Some healthy cells can be caught in the crossfire, as they can also be growing and dividing quickly. This can cause side effects such as nausea, tiredness and hair loss.
If you’re getting ready for a stem cell, bone marrow or cord blood transplant, you’ll also need chemotherapy to suppress your immune system and stop it attacking your donor’s new ‘foreign’ cells. This is called conditioning therapy.
What is radiotherapy?
Radiotherapy works by using high-energy X-rays to kill cancer cells.
For it to be effective, doctors need to give just the right amount of radiation, targeted at the right area of the body. That’s why you get radiotherapy in specialist centers where doctors, physicists and radiographers work together. They’ll normally use a machine called a ‘linear accelerator’ for the treatment.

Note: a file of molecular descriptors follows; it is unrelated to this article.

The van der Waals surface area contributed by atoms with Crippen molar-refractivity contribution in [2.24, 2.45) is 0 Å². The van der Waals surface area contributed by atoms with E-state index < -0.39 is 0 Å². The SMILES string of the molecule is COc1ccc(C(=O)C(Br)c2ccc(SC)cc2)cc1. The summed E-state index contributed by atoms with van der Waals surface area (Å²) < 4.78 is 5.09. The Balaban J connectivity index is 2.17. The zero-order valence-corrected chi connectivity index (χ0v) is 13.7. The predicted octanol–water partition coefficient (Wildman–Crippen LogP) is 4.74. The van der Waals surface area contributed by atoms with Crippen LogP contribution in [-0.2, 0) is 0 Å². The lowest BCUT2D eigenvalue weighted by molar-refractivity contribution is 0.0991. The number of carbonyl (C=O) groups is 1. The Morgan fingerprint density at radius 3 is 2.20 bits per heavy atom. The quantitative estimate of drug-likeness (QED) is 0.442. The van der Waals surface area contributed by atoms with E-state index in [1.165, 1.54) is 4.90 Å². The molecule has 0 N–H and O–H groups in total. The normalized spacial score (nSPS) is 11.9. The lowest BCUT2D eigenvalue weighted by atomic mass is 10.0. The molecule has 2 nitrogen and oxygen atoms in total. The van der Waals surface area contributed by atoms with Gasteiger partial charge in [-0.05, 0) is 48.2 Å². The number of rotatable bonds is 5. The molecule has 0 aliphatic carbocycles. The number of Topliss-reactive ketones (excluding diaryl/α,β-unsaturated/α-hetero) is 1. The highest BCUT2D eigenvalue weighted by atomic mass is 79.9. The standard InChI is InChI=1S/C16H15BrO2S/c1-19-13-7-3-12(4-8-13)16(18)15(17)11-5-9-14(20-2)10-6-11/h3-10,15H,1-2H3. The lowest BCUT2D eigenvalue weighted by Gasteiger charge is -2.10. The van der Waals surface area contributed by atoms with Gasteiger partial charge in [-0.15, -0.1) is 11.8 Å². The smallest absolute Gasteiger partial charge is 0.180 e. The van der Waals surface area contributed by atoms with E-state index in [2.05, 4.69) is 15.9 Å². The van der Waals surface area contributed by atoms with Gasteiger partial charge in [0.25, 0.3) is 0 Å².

Radiotherapy can treat some types of leukemia and lymphoma. Doctors can also use it to prepare a patient for a stem cell, bone marrow or cord blood transplant as part of the conditioning therapy. A low dose of radiation will lower someone’s immune system, so they’re less likely to reject donor cells. The type of radiotherapy you might have before a stem cell transplant is called total body irradiation or TBI and this means it affects the whole body.
Radiotherapy can also damage normal cells, which can cause side effects. These vary greatly for each person; some experiencing mild symptoms such as tiredness while for others it can be more debilitating. These side effects will normally have passed within a few weeks of the treatment finishing.
When radiotherapy finishes, most of your body's healthy cells will continue to grow normally again. But radiotherapy can have long-term side effects.